What Is an Upgrade?
An upgrade refers to the positive change in an analyst's outlook of a particular security's valuation based primarily on that security's improving fundamentals.
- An upgrade refers to the positive change in an analyst's outlook of a particular security's valuation based primarily on that security's improving fundamentals.
- An upgrade to a specific security is usually triggered by qualitative and quantitative information that contributes to an increase in the financial valuation of that security.
- The biggest benefit of an upgrade is that it lowers a company's cost of capital, for both debt and equity.
Understanding an Upgrade
An upgrade to a specific security assigns it a higher ranking and is usually triggered by qualitative and quantitative information that contributes to an increase in the financial valuation of that security. In the context of portfolio management, the term "upgrade" also refers to a strategy whereby the risk profile and quality of the portfolio are improved by including blue chips in it while eliminating speculative stocks.
Upgrades to investment ratings for stocks and fixed-income securities are issued by equity and bond analysts at their respective brokerage houses. Upgrades to the credit rating of corporate issuers of debt securities are issued by rating agencies, such as Standard & Poor's.
For example, a rating agency may upgrade the credit rating of an issuer from AA+ to AAA. Such a move would have a positive effect on all outstanding bonds and other fixed-income instruments of the issuer.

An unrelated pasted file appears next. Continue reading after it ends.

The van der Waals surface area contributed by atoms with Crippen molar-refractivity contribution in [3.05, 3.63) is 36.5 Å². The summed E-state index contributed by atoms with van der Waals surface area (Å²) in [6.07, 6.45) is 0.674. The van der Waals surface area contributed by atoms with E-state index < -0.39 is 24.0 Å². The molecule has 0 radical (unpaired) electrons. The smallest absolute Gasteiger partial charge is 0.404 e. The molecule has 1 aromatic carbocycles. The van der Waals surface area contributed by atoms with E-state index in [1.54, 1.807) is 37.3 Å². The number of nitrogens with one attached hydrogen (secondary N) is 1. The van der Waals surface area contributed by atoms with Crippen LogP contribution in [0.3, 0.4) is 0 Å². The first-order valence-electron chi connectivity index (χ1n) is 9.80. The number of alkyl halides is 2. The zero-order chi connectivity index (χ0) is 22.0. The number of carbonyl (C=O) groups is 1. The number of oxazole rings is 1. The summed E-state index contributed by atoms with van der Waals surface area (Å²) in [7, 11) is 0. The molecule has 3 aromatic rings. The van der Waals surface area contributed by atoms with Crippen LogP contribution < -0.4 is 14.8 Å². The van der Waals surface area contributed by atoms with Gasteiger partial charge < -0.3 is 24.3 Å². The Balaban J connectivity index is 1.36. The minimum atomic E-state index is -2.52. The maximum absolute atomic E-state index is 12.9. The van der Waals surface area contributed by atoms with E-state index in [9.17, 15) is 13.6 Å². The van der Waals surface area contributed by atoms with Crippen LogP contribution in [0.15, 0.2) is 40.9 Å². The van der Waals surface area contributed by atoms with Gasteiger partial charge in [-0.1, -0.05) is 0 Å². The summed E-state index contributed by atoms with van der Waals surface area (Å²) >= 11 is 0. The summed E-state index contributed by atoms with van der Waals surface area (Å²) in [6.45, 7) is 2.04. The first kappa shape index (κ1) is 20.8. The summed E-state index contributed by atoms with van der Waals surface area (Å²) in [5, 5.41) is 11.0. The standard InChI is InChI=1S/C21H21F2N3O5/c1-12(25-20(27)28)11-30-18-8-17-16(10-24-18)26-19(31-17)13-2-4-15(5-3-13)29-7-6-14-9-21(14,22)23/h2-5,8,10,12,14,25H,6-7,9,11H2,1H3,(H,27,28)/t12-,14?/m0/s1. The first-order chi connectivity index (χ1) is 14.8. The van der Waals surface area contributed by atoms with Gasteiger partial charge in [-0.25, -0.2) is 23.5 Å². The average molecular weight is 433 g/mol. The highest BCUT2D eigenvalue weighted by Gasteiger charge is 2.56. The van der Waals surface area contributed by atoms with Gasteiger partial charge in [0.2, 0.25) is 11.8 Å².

Example of an Equity Upgrade
An example of an equity upgrade would be an analyst raising the investment rating for a particular stock (or sector) to "buy" from "hold." An upgrade of this nature would sometimes be accompanied by an upward revision in the analyst's target price for the stock.
For equity and debt securities, an upgrade generally leads to positive press. Behind the scenes, the biggest benefit to an upgrade is a lower cost of capital, for both debt and equity. A lower cost of capital translates into a lower discount rate, which leads to a higher valuation and firm valuation.
Similar to how an individual might be able to borrow at a cheaper interest rate after a credit score "upgrade," businesses can access the capital markets more often and at cheaper rates after a positive upgrade event.
Beyond an outright upgrade event, credit rating agencies and equity valuation shops both publish watchlist or similar lists indicating securities or companies prime for an upgrade (or downgrade). Investors and creditors alike keep a close eye on potential directional changes to a security or business prospect.